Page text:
Sydney and Melbourne’s spring housing markets are tipped to get a pep in their steps following the Reserve Bank’s decision to slash the official interest rate to a historic low of 1.5 per cent.
The 0.25 basis points drop on Tuesday, if fully passed on, should encourage buyers to stretch themselves further and more vendors to put their home on the market, experts say.
More supply pumped into the strengthening markets, fuelled by a shortage of stock, is expected to keep prices growth at more sustainable levels.
An interest rate cut would improve affordability and confidence, Domain Group chief economist Andrew Wilson said.
Sydney and Melbourne have recorded relatively strong July auction activity, with clearance rates at or near their highest levels for the year, he said.
“The market certainly has upward momentum, and that will only be added to by a cut in interest rates,” he said.
“It certainly will set the scene for what will be a revival in terms of listing numbers and a continuation of what is really a sellers’ market in both Sydney and Melbourne.”
LJ Hooker chief executive Grant Harrod said the decision should spur listings ahead of the spring selling season.
A shortage of stock had underpinned price growth in Sydney and Melbourne over the past quarter, he said, and more listings would bring greater sustainability to the market.
“We’re now a month away from the peak selling season and the RBA’s move will motivate buyers even further,” Mr Harrod said.
Melbourne-based Trudy Biggin, of Biggin and Scott, said the rate cut would give people more confidence to stretch themselves just a little bit more to buy a property.
“And that’s what you have to do in this market,” she said. “If you want to get something when the market’s so strong, and there’s so few of them, you’ve got to be in that position where you can go just that bit extra.”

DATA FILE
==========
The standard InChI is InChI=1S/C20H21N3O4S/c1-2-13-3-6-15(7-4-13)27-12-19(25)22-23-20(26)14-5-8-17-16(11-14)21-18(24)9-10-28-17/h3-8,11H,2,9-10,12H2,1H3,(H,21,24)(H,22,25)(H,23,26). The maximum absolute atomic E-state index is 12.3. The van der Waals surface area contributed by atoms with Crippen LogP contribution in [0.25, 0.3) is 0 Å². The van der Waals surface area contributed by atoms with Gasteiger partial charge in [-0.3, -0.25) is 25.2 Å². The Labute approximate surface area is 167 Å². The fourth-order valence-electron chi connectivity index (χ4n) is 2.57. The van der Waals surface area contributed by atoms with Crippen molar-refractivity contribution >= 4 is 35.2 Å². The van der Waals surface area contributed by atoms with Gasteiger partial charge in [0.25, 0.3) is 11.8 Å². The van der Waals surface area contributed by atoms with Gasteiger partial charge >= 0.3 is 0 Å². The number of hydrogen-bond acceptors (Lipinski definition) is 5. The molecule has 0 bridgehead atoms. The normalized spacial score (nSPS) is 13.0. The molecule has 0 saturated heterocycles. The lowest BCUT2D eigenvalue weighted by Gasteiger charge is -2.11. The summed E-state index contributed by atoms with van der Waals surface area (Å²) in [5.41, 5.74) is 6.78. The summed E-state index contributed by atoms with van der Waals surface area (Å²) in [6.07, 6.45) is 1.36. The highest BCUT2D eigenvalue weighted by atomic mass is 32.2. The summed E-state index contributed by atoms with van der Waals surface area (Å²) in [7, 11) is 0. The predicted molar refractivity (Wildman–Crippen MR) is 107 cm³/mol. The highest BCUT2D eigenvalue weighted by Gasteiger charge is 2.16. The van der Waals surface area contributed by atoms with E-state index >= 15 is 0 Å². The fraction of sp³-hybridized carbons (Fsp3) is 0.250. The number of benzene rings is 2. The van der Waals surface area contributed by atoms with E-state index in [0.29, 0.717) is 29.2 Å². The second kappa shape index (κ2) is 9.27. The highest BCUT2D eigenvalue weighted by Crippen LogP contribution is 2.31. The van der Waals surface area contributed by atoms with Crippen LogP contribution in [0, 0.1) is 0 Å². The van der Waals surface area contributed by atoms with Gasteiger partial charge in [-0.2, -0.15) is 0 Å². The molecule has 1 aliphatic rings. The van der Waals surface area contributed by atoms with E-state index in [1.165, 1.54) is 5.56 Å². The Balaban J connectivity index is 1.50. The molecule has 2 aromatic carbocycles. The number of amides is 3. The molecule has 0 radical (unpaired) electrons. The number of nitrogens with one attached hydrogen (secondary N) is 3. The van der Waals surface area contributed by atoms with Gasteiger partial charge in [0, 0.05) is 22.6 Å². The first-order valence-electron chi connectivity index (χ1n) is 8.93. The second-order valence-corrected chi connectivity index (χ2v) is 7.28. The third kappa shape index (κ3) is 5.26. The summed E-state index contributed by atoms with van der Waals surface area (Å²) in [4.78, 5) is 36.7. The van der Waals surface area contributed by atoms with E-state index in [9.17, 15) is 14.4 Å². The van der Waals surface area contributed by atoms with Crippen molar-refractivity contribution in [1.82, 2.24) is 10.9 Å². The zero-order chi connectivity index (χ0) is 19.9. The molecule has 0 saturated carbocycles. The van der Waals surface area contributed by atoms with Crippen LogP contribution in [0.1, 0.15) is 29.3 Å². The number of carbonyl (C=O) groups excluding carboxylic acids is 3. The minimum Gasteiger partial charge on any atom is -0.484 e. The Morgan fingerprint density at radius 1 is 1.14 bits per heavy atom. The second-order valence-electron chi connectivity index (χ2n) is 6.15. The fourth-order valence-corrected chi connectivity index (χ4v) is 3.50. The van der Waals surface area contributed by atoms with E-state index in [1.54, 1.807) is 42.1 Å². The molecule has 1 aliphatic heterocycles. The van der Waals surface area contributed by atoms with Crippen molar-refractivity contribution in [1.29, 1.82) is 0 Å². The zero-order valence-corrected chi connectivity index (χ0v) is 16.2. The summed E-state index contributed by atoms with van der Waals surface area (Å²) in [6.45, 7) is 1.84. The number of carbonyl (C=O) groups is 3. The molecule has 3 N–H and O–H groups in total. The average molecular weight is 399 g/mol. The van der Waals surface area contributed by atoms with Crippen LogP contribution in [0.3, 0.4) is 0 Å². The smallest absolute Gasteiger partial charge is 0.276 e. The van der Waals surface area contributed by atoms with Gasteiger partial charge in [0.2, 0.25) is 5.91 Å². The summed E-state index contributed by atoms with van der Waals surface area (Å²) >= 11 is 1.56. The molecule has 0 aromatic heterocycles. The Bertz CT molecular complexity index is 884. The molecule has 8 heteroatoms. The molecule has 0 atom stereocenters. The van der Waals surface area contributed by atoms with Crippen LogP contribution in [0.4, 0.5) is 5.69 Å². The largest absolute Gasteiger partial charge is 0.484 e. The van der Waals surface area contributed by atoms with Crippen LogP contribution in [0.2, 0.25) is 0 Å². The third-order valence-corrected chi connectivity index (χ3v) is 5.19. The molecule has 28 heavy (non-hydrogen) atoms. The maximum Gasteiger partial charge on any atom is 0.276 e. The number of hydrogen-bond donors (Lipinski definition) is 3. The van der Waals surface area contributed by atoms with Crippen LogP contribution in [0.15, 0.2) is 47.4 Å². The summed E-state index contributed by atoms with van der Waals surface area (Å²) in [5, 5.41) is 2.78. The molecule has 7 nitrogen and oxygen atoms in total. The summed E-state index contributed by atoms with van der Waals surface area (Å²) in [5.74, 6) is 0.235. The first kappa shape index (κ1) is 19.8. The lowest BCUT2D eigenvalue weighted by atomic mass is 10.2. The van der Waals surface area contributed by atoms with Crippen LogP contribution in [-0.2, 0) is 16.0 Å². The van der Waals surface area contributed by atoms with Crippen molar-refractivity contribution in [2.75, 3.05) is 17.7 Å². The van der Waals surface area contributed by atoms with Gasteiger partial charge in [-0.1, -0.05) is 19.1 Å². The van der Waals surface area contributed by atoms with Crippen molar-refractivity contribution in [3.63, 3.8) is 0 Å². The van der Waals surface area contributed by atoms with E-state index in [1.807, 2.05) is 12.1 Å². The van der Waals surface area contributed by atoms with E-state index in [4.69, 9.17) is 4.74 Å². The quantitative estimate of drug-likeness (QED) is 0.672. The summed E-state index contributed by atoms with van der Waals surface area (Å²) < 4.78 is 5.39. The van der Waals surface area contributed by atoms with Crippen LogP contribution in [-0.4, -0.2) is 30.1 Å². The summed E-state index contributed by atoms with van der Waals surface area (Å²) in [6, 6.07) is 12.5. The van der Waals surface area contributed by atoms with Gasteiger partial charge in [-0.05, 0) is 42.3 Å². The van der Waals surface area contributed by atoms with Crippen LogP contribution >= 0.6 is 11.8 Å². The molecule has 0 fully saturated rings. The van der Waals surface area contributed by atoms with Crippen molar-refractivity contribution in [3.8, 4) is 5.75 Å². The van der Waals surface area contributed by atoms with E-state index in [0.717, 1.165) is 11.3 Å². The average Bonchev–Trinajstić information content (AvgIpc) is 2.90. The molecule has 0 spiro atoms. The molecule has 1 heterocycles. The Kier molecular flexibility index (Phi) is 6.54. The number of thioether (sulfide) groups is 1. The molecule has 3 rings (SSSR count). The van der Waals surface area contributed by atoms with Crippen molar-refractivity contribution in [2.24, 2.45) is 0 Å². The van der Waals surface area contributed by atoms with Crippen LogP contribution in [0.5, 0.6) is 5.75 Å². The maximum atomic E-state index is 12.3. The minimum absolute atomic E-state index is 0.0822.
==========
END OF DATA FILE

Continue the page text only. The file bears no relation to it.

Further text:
Lower interest rates was a contributing factor to prices growth, but it also meant the economy wasn’t performing very well, she added.
Ms Biggin believed there would continue to be a scarcity of properties coming onto the market because many people – particularly downsizers in the bayside region – were scared to sell because they did not see many homes they could buy.
CoreLogic head of research Tim Lawless said there would likely be a renewed level of scrutiny on the housing market by the government if the cut was passed on.
“A resurgence of growth could trigger a new round of regulation from APRA (the Australian Prudential Regulatory Authority) aimed at limiting growth in investment lending and/or tightening loan to valuation ratio requirements for lenders,” he said.
“The latest interest decision is likely to keep a base level of demand across the housing market, however, other factors, such as affordability constraints, higher supply levels, tighter lending conditions and weak rental markets are likely to see growth conditions continue moderating back to more sustainable levels.”